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A Bay Area native and veteran of Sonny Simmons and Jaki Byard, Michael Marcus recorded these trios in 1993 with bassist William Parker and the late great drummer Dennis Charles. The first three tracks were recorded live at the Old Knitting Factory and the remaining two in the studio.
The power listening trio opens with “Ithem, tk 1." After an Ornettey intro, Parker flies out the gate and never looks back. Soon Charles joins, riding the cymbal, while smacking the drums offbeat. Marcus finds volumes of stories to tell with an athletic tone and patience in the telling. Parker plays a capella with techniques informed by his zintir work. Charles begins a solo melodically before polyrhythms dominate. Marcus plays with yearning over Parker’s bow and Charles’ brushed cymbals on “Under the Wire.” Again solo, Parker gets slippery with the bow. Marcus flutters down, Charles accenting sticks on cymbals. The alto cuts loose and Marcus goes for truth with dramatic drums throbbing.
Luxuriating in his fine tone, Marcus initiates “Secret Oceans,” Parker and Charles joining tight on rhythm. The alto snakes through a labyrinth of variations, Parker engaging him throughout. Marcus switches to bass clarinet for “Here At!” Parker and Charles set up an exotic base, and Marcus wails an impassioned song. The animated bass clarinet draws tension from Parker’s drone. Like the previous take, “Ithem, tk 2” has Parker running for his life and Marcus ecstatic on alto. Charles maintains some patterns from the first take, also making up many more.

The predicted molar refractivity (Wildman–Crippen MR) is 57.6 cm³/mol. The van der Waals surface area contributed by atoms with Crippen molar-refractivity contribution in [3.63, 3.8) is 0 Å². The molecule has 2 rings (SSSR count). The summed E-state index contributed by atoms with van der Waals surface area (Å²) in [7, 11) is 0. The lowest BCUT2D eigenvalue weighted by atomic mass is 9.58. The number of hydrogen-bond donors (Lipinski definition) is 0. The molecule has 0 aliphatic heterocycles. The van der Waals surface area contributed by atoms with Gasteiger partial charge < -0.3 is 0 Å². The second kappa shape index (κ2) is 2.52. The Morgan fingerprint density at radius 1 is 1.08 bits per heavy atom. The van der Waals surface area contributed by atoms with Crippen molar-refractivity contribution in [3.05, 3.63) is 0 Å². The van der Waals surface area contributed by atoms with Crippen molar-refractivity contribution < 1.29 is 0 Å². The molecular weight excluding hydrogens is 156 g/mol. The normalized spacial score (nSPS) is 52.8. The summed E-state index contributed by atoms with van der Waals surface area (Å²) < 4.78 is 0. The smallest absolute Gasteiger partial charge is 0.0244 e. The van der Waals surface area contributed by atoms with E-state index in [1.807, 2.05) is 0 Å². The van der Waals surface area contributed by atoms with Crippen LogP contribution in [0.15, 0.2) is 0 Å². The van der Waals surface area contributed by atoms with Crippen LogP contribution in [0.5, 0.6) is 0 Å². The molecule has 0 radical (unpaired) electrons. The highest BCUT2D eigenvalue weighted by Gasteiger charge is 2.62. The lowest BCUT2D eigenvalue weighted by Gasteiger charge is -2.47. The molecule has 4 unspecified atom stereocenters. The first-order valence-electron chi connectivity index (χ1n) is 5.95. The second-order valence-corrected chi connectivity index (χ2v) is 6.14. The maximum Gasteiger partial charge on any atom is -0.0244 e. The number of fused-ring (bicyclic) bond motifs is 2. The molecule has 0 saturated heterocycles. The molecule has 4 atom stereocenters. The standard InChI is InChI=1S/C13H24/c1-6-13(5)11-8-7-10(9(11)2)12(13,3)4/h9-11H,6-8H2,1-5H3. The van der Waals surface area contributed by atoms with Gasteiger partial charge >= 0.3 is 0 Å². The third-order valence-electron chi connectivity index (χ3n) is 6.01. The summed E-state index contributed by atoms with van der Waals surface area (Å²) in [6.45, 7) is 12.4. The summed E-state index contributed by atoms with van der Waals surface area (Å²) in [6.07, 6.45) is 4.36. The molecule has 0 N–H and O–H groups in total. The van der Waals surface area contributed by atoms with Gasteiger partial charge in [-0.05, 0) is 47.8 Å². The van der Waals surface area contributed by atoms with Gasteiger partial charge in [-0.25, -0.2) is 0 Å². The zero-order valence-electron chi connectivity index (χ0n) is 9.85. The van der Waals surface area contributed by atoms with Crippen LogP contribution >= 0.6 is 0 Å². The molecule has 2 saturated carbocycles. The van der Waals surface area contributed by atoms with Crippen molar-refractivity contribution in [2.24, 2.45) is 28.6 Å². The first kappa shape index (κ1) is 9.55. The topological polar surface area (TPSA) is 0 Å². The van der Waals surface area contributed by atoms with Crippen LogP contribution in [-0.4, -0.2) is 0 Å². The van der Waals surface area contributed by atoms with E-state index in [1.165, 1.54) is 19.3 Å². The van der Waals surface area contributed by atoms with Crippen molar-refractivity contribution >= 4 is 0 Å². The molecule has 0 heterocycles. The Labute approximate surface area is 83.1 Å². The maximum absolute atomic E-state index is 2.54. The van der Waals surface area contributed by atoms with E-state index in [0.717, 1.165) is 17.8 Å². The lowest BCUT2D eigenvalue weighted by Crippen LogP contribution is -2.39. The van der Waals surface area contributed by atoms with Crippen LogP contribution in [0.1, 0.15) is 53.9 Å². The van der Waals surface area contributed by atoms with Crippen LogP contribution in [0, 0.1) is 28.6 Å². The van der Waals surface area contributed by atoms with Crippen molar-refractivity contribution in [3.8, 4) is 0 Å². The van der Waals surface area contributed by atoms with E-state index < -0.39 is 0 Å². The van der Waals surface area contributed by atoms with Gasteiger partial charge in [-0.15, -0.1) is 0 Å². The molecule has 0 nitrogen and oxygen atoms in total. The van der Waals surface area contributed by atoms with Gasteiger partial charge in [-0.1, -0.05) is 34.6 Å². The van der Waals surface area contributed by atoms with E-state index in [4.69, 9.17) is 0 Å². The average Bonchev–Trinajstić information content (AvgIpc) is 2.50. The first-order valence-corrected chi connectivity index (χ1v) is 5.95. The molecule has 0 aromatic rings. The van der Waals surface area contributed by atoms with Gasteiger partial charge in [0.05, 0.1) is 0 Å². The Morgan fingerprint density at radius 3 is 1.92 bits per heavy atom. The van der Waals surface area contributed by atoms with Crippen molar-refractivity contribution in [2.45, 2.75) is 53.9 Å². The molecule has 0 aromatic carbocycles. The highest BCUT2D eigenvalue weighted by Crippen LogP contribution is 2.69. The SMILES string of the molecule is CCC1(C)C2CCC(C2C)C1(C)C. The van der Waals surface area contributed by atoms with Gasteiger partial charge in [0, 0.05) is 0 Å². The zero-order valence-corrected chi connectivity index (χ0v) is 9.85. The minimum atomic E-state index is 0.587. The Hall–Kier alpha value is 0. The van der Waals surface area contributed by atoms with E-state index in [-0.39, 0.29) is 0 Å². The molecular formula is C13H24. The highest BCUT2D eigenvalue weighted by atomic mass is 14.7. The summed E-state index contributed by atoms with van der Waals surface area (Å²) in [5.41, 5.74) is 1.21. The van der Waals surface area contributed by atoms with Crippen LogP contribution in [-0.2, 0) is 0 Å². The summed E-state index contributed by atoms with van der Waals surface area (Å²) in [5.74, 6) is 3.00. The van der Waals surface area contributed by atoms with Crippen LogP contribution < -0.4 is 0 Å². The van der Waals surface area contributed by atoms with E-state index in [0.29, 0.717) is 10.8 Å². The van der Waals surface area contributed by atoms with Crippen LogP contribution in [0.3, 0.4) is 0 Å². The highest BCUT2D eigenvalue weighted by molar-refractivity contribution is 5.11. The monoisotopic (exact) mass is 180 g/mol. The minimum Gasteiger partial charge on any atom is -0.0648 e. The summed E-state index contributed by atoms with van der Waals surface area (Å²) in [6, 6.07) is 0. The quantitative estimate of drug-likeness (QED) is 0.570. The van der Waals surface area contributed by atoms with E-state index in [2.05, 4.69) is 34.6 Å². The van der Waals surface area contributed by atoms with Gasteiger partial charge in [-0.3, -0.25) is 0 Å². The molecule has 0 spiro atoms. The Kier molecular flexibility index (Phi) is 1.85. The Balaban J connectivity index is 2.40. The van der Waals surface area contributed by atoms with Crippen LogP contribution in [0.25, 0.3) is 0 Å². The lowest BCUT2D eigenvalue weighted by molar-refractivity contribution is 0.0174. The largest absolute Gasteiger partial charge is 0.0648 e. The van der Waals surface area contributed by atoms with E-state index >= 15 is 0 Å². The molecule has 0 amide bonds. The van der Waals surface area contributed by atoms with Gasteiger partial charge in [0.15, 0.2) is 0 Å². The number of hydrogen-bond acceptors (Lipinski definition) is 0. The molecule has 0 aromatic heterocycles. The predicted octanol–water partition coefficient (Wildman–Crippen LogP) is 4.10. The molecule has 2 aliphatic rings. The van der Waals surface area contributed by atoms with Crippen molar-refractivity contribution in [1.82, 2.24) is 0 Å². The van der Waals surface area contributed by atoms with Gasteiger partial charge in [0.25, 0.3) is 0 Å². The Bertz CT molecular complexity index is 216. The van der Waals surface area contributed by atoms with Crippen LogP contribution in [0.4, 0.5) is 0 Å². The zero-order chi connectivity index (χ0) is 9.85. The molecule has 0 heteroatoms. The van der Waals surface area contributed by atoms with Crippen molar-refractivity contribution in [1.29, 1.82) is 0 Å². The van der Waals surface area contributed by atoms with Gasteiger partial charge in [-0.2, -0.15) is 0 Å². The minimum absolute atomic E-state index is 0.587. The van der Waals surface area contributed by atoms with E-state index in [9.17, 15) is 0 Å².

With Ithem, Ayler Records does its part to retrieve deserving free records from obscurity. With each player now part of a larger legacy, this recording has history and newborn freshness.
Track Listing: Ithem, tk 1; Under the Wire; Secret Oceans; Here At!; Ithem tk2.
Personnel: Michael Marcus, alto sax, bass clarinet; William Parker, bass; Dennis Charles, drums.
I love jazz because anything is possible; it has few rules and the best jazz breaks those ones. I prefer free improv because it doesn't really have any rules at all.
I was first exposed to jazz in my teens (in the late sixties).
The first jazz record I bought was Filles de Kilimanjaro by Miles Davis, shortly followed by Extrapolation by John McLaughlin.
My advice to new listeners is to listen as widely as possible and not to make snap judgments--stick with it.